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Venice returns to Portland, virtually

The virtual reality competition of the Venice International Film Festival will be on view in Portland in September.


“Venice VR Expanded,” the virtual reality arm of the Venice International Film Festival, returns to the Northwest Film Center (NWFC) and the Portland Art Museum September 1-19. This is the second year that the NWFC has had the honor of hosting this event; Portland is its only U.S. venue. 

“Venice VR Expanded” at the Portland Art Museum in 2020. Image courtesy of the Portland Art Museum.

The Venice International Film Festival was one of the first international competitions to embrace virtual reality, in 2016. “Venice VR Expanded” debuted in 2020, bringing VR projects that are either in the Venice juried competition or “Best of VR Expanded – Out of Competition” to selected international venues. Portland is in illustrious company, with international venues also in Paris, Beijing, and Moscow (among others). 

This year’s event features increased access both in terms of the length of the event and the number of viewers that can be accommodated. Last year, the satellite venues were permitted to offer screenings only of the projects (“experiences”) during the run of the Venice Film Festival, so for ten days. This year, venues can screen the projects for an extra week. NWFC will have more headsets available this year as well: thirty in total that can be reserved for one hour each. Tickets for the one-hour slots must be reserved in advance and  are $35 (tickets for all headsets are the same price).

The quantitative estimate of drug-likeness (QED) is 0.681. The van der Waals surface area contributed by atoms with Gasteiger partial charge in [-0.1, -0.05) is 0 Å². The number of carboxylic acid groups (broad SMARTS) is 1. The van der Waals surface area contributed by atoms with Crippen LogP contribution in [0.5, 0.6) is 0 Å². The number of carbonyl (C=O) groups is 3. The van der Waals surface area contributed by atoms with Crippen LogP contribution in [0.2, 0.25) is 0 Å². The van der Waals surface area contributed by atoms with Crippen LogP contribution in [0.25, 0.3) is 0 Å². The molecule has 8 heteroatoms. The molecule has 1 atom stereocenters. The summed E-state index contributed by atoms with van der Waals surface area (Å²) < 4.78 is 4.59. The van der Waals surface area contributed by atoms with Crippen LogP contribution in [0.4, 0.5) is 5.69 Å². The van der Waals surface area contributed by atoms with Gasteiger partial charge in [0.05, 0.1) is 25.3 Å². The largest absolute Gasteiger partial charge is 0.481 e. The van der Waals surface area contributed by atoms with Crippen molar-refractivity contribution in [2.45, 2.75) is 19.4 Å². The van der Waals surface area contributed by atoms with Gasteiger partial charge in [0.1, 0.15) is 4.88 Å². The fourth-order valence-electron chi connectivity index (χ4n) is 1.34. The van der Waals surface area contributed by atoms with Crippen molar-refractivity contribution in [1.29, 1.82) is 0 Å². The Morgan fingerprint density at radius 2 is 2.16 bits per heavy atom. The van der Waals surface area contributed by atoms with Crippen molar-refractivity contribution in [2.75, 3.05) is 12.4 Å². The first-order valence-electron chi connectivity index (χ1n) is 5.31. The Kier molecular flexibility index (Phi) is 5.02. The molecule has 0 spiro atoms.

There is a list of projects available on the Venice Film Festival website. Amy Dotson, director of the NWFC and PAM’s curator of Film and New Media, says she’s particularly excited by a project shot in the International Space Station; the nature-centric experience featuring David Attenborough about bugs; and an immersive collage of every media reference to an Italian waterfall. 

Visitors need not be experts in VR to participate. The event attracted a wide range of viewers last year. “The youngest viewer was seven and the oldest was well into their 80s,” Dotson recalls. “(W)hat really charmed me was that people came in complete newbies and felt great about it.”

I was definitely one of the newbies last year and, even though a year has passed, I’ll be a newbie this year as well. Though Dotson hails the technology as getting “better and better,” I can’t say the same for my own VR skills. Marc Mohan and I will be reprising our roles as reviewers of the experiences for ArtsWatch, so please stay tuned for an update on my trip to the International Space Station. 

Laurel Reed Pavic is an art historian. Her academic research dealt with painting in 15th and 16th century Dalmatia. After finishing her PhD, she quickly realized that this niche, while fascinating, was rather small and expanded her interests so that she could engage with a wider audience. In addition to topics traditionally associated with art history, she enjoys considering the manipulation and presentation of cultural patrimony and how art and art history entangle with identity. She teaches a variety of courses at Pacific Northwest College of Art including courses on the multiple, the history of printed matter, modernism, and protest art.